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 10 Old installation documentation
 *********************************
 
    Note most of this information is out of date and superseded by the
 previous chapters of this manual.  It is provided for historical
 reference only, because of a lack of volunteers to merge it into the
 main manual.
 

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* Configurations    Configurations Supported by GCC.
 
    Here is the procedure for installing GCC on a GNU or Unix system.
 
   1. If you have chosen a configuration for GCC which requires other GNU
      tools (such as GAS or the GNU linker) instead of the standard
      system tools, install the required tools in the build directory
      under the names `as', `ld' or whatever is appropriate.
 
      Alternatively, you can do subsequent compilation using a value of
      the `PATH' environment variable such that the necessary GNU tools
      come before the standard system tools.
 
   2. Specify the host, build and target machine configurations.  You do
      this when you run the `configure' script.
 
      The "build" machine is the system which you are using, the "host"
      machine is the system where you want to run the resulting compiler
      (normally the build machine), and the "target" machine is the
      system for which you want the compiler to generate code.
 
      If you are building a compiler to produce code for the machine it
      runs on (a native compiler), you normally do not need to specify
      any operands to `configure'; it will try to guess the type of
      machine you are on and use that as the build, host and target
      machines.  So you don't need to specify a configuration when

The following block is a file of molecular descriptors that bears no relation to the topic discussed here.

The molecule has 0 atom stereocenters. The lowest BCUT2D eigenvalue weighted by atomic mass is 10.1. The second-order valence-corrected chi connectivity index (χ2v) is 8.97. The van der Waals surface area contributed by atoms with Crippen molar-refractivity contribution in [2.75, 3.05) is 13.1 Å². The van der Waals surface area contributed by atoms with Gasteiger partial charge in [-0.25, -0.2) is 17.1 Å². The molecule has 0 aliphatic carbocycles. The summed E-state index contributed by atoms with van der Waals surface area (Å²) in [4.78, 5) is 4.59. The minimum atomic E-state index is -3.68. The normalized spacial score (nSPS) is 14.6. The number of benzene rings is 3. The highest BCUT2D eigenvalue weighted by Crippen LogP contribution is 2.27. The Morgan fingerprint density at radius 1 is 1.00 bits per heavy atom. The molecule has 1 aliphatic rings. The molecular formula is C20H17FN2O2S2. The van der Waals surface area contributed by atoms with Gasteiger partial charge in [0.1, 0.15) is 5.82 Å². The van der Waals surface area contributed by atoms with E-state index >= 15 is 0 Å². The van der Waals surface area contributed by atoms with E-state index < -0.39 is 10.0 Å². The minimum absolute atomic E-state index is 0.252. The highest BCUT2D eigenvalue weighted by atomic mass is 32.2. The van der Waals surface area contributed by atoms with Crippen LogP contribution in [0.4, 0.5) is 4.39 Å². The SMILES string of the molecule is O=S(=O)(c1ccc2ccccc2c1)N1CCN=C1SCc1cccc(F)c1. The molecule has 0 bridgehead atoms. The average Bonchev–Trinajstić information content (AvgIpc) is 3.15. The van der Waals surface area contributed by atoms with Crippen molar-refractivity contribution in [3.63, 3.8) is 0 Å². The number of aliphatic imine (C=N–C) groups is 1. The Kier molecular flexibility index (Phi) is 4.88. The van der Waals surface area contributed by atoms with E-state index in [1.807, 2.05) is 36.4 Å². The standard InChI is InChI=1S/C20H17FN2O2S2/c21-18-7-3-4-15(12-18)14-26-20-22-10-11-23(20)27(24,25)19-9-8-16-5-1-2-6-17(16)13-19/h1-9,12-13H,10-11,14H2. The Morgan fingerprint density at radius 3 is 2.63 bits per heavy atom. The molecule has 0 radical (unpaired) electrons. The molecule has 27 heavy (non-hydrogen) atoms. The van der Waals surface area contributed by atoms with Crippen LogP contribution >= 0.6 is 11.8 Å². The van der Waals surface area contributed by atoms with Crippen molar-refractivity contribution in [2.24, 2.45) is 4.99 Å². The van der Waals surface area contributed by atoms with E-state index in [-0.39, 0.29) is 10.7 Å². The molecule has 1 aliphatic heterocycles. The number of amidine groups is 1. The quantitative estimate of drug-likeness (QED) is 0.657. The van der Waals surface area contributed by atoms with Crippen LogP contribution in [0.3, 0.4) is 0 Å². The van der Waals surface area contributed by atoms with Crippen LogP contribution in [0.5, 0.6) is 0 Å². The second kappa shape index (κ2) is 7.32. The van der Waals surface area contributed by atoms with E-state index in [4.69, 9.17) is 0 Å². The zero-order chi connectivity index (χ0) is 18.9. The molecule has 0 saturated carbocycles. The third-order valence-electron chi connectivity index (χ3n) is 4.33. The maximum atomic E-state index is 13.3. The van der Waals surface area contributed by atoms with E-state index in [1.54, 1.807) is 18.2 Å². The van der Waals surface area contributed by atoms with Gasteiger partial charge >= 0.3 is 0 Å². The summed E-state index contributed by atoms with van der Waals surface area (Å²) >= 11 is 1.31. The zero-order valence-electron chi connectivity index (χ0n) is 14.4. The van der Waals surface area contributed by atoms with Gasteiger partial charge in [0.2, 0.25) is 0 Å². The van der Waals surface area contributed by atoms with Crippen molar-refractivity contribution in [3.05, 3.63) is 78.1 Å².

building a native compiler unless `configure' cannot figure out
      what your configuration is or guesses wrong.
 
      In those cases, specify the build machine's "configuration name"
      with the `--host' option; the host and target will default to be
      the same as the host machine.
 
      Here is an example:
 
           ./configure --host=sparc-sun-sunos4.1
 
      A configuration name may be canonical or it may be more or less
      abbreviated.
 
      A canonical configuration name has three parts, separated by
      dashes.  It looks like this: `CPU-COMPANY-SYSTEM'.  (The three
      parts may themselves contain dashes; `configure' can figure out
      which dashes serve which purpose.)  For example,
      `m68k-sun-sunos4.1' specifies a Sun 3.
 
      You can also replace parts of the configuration by nicknames or
      aliases.  For example, `sun3' stands for `m68k-sun', so
      `sun3-sunos4.1' is another way to specify a Sun 3.
 
      You can specify a version number after any of the system types,
      and some of the CPU types.  In most cases, the version is
      irrelevant, and will be ignored.  So you might as well specify the
      version if you know it.
 
      See  Configurations, for a list of supported configuration
      names and notes on many of the configurations.  You should check
      the notes in that section before proceeding any further with the
      installation of GCC.
 
 
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